• Agency, dialogue, self-actualization, and social justice are not possible in a hierarchical system that pits teachers against students and encourages competition by ranking students against one another.
  • Certainly, metacognition, and the ability to self-assess, must be developed, but I see it as one of the most important skills we can teach in any educational environment.
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  • You should consider this course a “busy-work-free zone.” If an assignment does not feel productive, we can find ways to modify, remix, or repurpose the instructions.
  • I find it strange that teachers and institutions would pre-determine outcomes before students even arrive upon the scene.
  • As educators, we have helped build (or are complicit in) a system that creates a great deal of pressure around grades. We shouldn't blame (or worse, degrade) students for the failures of that system.
  • Authentic feedback (and evaluation) means honoring subjectivity and requires that we show up as our full selves, both teachers and learners, to the work of education. Grades can't be “normed” if we recognize the complexity of learners and learning contexts. Bias can't be accounted for unless we acknowledge it.
  • Because I put myself outside of the grading loop, I can focus all my efforts on feedback and encouragement — on teaching, not grading.” Which leads me to wonder whether “graded participation” is actually an oxymoron. We can't participate authentically, can't dialogue, without first disrupting the power dynamics of grading.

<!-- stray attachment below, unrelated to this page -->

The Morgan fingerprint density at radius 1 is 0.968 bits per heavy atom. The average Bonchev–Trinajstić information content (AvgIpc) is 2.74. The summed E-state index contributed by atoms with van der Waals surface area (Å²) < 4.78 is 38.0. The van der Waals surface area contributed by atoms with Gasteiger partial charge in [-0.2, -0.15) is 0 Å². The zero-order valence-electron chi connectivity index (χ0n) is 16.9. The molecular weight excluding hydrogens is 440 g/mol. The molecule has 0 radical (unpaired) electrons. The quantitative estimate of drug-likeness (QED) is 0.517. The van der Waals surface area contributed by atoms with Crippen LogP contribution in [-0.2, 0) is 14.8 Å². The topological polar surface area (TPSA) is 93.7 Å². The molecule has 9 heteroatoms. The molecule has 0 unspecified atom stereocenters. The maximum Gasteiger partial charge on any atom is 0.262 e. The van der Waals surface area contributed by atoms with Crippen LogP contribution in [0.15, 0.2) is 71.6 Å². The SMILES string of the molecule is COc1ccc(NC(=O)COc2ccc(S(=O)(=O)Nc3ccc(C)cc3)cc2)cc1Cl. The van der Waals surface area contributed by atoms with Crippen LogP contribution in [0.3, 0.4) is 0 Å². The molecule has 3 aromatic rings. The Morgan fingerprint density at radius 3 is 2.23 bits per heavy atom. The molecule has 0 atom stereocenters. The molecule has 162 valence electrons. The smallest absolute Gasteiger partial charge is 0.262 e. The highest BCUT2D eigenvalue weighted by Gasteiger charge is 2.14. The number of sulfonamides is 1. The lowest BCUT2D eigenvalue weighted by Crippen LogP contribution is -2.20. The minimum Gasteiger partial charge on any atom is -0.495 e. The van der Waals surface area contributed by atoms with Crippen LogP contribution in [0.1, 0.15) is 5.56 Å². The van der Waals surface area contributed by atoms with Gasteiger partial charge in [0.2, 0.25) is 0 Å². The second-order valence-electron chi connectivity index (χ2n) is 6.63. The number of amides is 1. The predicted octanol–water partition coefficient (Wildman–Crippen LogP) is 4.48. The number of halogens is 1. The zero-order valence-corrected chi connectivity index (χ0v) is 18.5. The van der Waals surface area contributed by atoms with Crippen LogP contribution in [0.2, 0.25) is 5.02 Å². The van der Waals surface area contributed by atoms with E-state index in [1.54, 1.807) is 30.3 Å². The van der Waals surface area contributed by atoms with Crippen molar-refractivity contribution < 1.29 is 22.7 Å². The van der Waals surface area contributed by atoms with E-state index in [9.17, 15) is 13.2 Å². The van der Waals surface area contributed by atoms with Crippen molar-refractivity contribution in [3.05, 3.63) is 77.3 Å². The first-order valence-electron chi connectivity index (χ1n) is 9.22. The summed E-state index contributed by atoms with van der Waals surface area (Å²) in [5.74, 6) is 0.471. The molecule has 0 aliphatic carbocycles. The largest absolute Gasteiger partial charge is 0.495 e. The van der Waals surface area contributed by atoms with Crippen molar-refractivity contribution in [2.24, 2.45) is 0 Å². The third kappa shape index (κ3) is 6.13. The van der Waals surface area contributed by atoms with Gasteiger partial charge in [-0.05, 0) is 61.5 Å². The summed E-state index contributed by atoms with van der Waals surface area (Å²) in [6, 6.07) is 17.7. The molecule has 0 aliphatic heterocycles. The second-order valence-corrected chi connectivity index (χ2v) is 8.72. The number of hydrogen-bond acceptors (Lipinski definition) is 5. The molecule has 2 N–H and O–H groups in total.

• “Research shows three reliable effects when students are graded: They tend to think less deeply, avoid taking risks, and lose interest in the learning itself.”
  • “There is an extreme mismatch between what we value and how we count.”
  • a mixture of things assessed and a mixture of kinds of assessment, because the work of being a doctor (or engineer, sociologist, teacher, etc.) is sufficiently complex that any one system of measurement or indicator of supposed mastery will necessarily fail.
  • “When the how’s of assessment preoccupy us, they tend to chase the why’s back into the shadows.” Grades are not something we should have ever allowed to be naturalized. Assessment should be, by its nature, an open question.
Meghan Cureton

A More Complete Picture of Student Learning | Edutopia - 0 views

  • I’m really excited to see that educators are clear about the use of formative and summative assessment.
  • At the same time, by naming assessments, we may be falling into a trap of being too rigid.
  • Our current assessments are geared toward reporting on mastery—often what the grade measures—rather than learning. But we could create assessments that value the learning along the way. Such a system would record not just quizzes, tests, written work, and presentations, but also exit tickets, and even conversations between student and teacher.
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  • Instead of being rigid, we should be able to change the purpose and use of an assessment in order to meet the needs of our students.
  • It’s important to remember that assessments and their purpose can change.
  • student learning as a photo album or a body of evidence rather than as one or the other of two things, either formative or summative.
  • Assessment should be more like a photo album, capturing many moments of learning.
  • A photo album is celebratory and powerful, and assessment should be the same.
  • As the teachers I work with plan units, I encourage them to not be tied down to rigid structures of assessment.
  • Consider the idea of a body of evidence. When we focus on a body of evidence, we don’t have to limit ourselves to a set number of assessments.
  • So students might have different numbers of assessments.